Diffuse scleroderma scars the skin of the esophagus and hampers swallowing; it damages blood vessels, kidneys, lungs and other organs. It can be fatal.
The causes of scleroderma are unknown. It has been viewed as an autoimmune disorder in which the body attacks its own tissues, perhaps due to hormone imbalances. However in 1998, evidence arose that the body may be attacking foreign tissues, namely fetal cells that remain in the mother's blood after childbirth. Women with scleroderma have 11 fetal cells per blood sample, while their healthy sisters have only 1.3.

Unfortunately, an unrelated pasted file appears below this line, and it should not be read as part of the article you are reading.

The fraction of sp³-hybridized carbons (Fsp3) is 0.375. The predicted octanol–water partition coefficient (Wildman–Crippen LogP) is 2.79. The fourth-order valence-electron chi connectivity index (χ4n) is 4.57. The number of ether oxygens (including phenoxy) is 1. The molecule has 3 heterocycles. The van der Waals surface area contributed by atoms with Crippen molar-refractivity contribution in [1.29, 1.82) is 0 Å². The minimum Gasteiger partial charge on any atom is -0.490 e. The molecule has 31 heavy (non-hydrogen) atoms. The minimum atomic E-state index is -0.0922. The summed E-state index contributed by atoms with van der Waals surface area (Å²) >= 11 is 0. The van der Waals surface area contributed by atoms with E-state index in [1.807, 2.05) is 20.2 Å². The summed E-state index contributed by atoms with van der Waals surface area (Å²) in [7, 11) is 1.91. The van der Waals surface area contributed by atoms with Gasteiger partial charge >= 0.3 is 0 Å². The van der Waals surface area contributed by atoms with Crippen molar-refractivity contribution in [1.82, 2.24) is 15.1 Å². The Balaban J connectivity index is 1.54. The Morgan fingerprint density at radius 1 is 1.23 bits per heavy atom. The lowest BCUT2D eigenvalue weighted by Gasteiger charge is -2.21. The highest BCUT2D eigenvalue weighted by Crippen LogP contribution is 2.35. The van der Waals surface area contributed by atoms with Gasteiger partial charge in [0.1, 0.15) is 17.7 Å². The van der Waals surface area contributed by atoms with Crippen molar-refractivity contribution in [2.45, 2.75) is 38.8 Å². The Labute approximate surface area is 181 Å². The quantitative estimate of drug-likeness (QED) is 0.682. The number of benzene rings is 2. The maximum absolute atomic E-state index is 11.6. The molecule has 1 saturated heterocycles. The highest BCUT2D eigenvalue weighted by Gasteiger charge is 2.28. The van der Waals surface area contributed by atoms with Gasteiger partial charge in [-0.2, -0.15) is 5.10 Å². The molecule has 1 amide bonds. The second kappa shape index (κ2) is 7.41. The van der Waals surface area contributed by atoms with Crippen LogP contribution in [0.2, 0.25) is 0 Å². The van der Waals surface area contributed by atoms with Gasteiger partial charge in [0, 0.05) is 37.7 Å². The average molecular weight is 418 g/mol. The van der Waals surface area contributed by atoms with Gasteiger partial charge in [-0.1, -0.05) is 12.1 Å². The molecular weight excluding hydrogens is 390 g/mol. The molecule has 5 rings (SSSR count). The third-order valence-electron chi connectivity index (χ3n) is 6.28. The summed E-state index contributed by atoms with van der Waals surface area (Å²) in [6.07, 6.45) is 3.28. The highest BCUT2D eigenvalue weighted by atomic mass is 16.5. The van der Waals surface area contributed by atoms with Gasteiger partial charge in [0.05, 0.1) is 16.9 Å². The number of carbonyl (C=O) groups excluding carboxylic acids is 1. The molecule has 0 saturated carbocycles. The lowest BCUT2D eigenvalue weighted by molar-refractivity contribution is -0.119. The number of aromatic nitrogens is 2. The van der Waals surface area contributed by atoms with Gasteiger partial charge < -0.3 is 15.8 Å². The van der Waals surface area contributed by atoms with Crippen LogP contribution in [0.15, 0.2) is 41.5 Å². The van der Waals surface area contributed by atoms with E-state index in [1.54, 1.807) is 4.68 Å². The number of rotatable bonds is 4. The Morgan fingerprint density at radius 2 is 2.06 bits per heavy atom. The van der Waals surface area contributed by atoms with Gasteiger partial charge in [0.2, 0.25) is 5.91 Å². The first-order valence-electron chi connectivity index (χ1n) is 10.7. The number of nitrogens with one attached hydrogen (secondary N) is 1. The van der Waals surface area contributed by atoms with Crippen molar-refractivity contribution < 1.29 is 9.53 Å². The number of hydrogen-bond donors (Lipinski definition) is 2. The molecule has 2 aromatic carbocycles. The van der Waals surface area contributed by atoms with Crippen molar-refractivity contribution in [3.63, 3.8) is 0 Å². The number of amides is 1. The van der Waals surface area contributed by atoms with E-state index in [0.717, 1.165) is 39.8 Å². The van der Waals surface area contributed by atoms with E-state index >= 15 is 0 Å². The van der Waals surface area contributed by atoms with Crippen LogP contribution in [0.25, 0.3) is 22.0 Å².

The incidence is 14 per million, of which 80% are women.